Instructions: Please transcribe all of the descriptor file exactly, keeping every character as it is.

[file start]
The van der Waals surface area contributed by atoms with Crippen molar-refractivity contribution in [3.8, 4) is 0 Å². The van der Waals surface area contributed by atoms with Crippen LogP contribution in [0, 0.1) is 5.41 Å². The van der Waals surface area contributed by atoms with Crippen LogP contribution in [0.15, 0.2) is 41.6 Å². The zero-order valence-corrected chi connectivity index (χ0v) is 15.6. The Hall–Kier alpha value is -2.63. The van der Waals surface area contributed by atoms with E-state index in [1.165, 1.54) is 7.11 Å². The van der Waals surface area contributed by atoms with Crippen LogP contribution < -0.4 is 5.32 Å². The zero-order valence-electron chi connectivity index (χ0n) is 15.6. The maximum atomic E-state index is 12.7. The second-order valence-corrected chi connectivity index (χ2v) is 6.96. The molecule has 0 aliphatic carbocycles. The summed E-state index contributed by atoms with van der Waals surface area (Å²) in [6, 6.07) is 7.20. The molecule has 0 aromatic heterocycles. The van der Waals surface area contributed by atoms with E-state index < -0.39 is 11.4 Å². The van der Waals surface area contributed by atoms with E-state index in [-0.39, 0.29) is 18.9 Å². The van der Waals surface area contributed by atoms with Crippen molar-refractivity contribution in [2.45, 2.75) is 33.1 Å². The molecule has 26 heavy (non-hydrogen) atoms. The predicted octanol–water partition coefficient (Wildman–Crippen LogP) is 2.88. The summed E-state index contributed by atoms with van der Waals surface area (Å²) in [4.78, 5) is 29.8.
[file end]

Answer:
The van der Waals surface area contributed by atoms with Crippen molar-refractivity contribution in [3.8, 4) is 0 Å². The van der Waals surface area contributed by atoms with Crippen LogP contribution in [0, 0.1) is 5.41 Å². The van der Waals surface area contributed by atoms with Crippen LogP contribution in [0.15, 0.2) is 41.6 Å². The zero-order valence-corrected chi connectivity index (χ0v) is 15.6. The Hall–Kier alpha value is -2.63. The van der Waals surface area contributed by atoms with E-state index in [1.165, 1.54) is 7.11 Å². The van der Waals surface area contributed by atoms with Crippen LogP contribution < -0.4 is 5.32 Å². The zero-order valence-electron chi connectivity index (χ0n) is 15.6. The maximum atomic E-state index is 12.7. The second-order valence-corrected chi connectivity index (χ2v) is 6.96. The molecule has 0 aliphatic carbocycles. The summed E-state index contributed by atoms with van der Waals surface area (Å²) in [6, 6.07) is 7.20. The molecule has 0 aromatic heterocycles. The van der Waals surface area contributed by atoms with E-state index < -0.39 is 11.4 Å². The van der Waals surface area contributed by atoms with E-state index in [-0.39, 0.29) is 18.9 Å². The van der Waals surface area contributed by atoms with Crippen molar-refractivity contribution in [2.45, 2.75) is 33.1 Å². The molecule has 26 heavy (non-hydrogen) atoms. The predicted octanol–water partition coefficient (Wildman–Crippen LogP) is 2.88. The summed E-state index contributed by atoms with van der Waals surface area (Å²) in [4.78, 5) is 29.8.